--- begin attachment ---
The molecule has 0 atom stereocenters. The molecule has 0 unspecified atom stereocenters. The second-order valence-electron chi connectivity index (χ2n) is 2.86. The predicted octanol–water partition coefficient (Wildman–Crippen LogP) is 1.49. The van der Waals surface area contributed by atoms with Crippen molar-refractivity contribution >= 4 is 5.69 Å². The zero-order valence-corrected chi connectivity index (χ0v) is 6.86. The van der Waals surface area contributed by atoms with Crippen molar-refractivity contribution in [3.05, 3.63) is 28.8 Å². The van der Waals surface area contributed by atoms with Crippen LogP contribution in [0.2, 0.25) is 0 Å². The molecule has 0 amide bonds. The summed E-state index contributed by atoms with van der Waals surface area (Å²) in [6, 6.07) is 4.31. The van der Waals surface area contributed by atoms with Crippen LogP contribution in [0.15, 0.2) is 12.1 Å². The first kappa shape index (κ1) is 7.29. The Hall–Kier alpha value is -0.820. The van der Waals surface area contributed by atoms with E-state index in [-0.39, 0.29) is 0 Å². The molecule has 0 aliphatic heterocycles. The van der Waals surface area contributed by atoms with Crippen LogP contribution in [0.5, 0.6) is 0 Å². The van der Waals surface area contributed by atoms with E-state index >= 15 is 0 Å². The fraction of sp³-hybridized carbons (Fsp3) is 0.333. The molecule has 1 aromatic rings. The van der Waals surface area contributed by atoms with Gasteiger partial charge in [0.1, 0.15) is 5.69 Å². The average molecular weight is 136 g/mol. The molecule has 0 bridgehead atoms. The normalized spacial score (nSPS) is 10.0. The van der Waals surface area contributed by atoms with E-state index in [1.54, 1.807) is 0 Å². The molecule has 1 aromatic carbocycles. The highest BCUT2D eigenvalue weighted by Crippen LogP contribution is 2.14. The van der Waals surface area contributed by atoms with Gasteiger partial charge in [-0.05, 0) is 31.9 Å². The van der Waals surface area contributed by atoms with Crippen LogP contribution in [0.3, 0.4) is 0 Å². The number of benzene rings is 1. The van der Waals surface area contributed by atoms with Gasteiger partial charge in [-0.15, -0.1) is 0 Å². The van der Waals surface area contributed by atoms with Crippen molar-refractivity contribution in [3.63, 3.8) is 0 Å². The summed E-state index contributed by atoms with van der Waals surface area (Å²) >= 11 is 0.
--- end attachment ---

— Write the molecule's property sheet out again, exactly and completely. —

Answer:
The molecule has 0 atom stereocenters. The molecule has 0 unspecified atom stereocenters. The second-order valence-electron chi connectivity index (χ2n) is 2.86. The predicted octanol–water partition coefficient (Wildman–Crippen LogP) is 1.49. The van der Waals surface area contributed by atoms with Crippen molar-refractivity contribution >= 4 is 5.69 Å². The zero-order valence-corrected chi connectivity index (χ0v) is 6.86. The van der Waals surface area contributed by atoms with Crippen molar-refractivity contribution in [3.05, 3.63) is 28.8 Å². The van der Waals surface area contributed by atoms with Crippen LogP contribution in [0.2, 0.25) is 0 Å². The molecule has 0 amide bonds. The summed E-state index contributed by atoms with van der Waals surface area (Å²) in [6, 6.07) is 4.31. The van der Waals surface area contributed by atoms with Crippen LogP contribution in [0.15, 0.2) is 12.1 Å². The first kappa shape index (κ1) is 7.29. The Hall–Kier alpha value is -0.820. The van der Waals surface area contributed by atoms with E-state index in [-0.39, 0.29) is 0 Å². The molecule has 0 aliphatic heterocycles. The van der Waals surface area contributed by atoms with Crippen LogP contribution in [0.5, 0.6) is 0 Å². The van der Waals surface area contributed by atoms with E-state index >= 15 is 0 Å². The fraction of sp³-hybridized carbons (Fsp3) is 0.333. The molecule has 1 aromatic rings. The van der Waals surface area contributed by atoms with Gasteiger partial charge in [0.1, 0.15) is 5.69 Å². The average molecular weight is 136 g/mol. The molecule has 0 bridgehead atoms. The normalized spacial score (nSPS) is 10.0. The van der Waals surface area contributed by atoms with E-state index in [1.54, 1.807) is 0 Å². The molecule has 1 aromatic carbocycles. The highest BCUT2D eigenvalue weighted by Crippen LogP contribution is 2.14. The van der Waals surface area contributed by atoms with Gasteiger partial charge in [-0.05, 0) is 31.9 Å². The van der Waals surface area contributed by atoms with Crippen LogP contribution in [0.3, 0.4) is 0 Å². The number of benzene rings is 1. The van der Waals surface area contributed by atoms with Gasteiger partial charge in [-0.15, -0.1) is 0 Å². The van der Waals surface area contributed by atoms with Crippen molar-refractivity contribution in [3.63, 3.8) is 0 Å². The summed E-state index contributed by atoms with van der Waals surface area (Å²) >= 11 is 0.